Collectively, these observations, together with those of other groups in the field, emphasize the need for care in the interpretation of measures made in cross-sectional studies and suggest that more longitudinal studies are needed to advance understanding of the processes involved in the predisposition, precipitation, perpetuation, and ultimate resolution of this complex disorder.

Close study of the evolution of active disease will also provide greater insight into the way in which the relative, or changing, expression of different pro- and anti-inflammatory cytokines might indicate when the condition has entered effective remission. Such work might provide a clue to the reasons why it is unusual for the Charcot syndrome to recur in the same part of the foot once it has entered true remission. This may be because the episode of active Charcot syndrome itself has had a critical impact on the remaining capacity of the smaller arteries and arterioles to dilate in the way that it is now suggested may be essential for onset of the condition.

Although neuropathy is essential for the development of the disorder, neuropathy also has an adverse impact on the mechanisms involved in the onset of inflammation, and these may be critically affected in the majority of those who are susceptible. The Charcot foot is uncommon in people with diabetes (or any other cause of neuropathy) because the large majority of those with neuropathy may have also lost the capacity to mount the specific inflammatory reaction that is essential for its development.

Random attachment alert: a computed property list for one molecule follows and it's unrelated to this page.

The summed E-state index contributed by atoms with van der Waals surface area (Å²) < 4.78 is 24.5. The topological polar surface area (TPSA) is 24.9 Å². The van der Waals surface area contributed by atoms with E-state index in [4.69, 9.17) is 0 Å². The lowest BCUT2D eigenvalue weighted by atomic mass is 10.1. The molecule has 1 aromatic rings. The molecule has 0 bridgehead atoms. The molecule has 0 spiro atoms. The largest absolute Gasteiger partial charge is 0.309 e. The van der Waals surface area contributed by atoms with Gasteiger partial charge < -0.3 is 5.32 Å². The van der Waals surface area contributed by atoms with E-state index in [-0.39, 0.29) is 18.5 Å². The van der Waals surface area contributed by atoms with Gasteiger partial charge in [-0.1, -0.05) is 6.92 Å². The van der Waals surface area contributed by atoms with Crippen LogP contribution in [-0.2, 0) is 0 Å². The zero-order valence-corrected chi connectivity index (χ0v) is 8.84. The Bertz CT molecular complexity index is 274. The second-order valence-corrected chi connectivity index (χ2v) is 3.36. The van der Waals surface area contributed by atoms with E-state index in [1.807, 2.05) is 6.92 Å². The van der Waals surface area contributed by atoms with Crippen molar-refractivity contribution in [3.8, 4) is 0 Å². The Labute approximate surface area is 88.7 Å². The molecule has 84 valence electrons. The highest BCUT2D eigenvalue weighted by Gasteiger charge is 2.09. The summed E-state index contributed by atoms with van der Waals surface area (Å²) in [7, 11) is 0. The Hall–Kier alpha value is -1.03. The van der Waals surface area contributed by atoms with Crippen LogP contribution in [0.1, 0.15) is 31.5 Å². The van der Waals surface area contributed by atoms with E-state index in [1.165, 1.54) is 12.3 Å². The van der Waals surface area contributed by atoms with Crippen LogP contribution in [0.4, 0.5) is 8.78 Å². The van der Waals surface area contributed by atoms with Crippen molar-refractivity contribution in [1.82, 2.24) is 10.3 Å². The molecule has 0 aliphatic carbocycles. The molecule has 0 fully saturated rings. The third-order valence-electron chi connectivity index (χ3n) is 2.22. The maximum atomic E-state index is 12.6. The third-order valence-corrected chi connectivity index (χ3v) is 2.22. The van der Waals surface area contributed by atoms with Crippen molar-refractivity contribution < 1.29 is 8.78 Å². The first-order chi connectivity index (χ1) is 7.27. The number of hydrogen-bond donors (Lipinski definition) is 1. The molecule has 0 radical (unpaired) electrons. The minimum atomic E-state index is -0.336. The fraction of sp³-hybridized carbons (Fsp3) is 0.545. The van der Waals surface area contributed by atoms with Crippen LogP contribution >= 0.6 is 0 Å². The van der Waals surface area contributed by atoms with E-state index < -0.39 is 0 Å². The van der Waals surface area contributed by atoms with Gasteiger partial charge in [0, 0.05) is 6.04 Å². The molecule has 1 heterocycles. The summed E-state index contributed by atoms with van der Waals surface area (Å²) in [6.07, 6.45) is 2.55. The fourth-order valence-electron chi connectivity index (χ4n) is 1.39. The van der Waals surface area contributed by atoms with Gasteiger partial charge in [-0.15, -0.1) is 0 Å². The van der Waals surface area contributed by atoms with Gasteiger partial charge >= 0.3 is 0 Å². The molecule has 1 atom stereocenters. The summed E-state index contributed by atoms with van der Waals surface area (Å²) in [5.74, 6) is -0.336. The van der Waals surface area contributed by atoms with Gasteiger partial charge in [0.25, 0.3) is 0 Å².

These conclusions are based on available evidence as well as on plausible speculation derived largely from a clinical perspective. Such an approach is justified by the relative paucity of scientific study of all diabetic foot disease over the years and especially that of the Charcot foot syndrome. Nevertheless, the emergence of some understanding of the pathways involved in mediating the responses to injury has highlighted the need for more systematic study of the complex causes of the condition. Coordination of care between diabetologists, podiatrists, vascular and orthopedic surgeons, and other specialist clinical and nonclinical teams will provide the framework for more systematic management. Moreover, the relative uncommonness of the disorder should prompt the creation of multicenter platforms for much-needed prospective studies of the causes and impact of the disease as well as of effectiveness of care. Given the complexity of the cytokine cascades that may be involved and the lack of understanding of their interaction, it is not surprising that trials of single pharmacological therapeutic agents designed to have an effect on bone integrity have been disappointing to date. Without clear guidance on a definition of the Charcot foot and particularly on what constitutes the transition from active to inactive (or resolved) phases, the design and interpretation of future studies will require great caution.

§

Retired

Duality of Interest. No potential conflicts of interest relevant to this article were reported.

Author Contributions. W.J. and F.G. contributed equally to the development, writing, and editing of this article.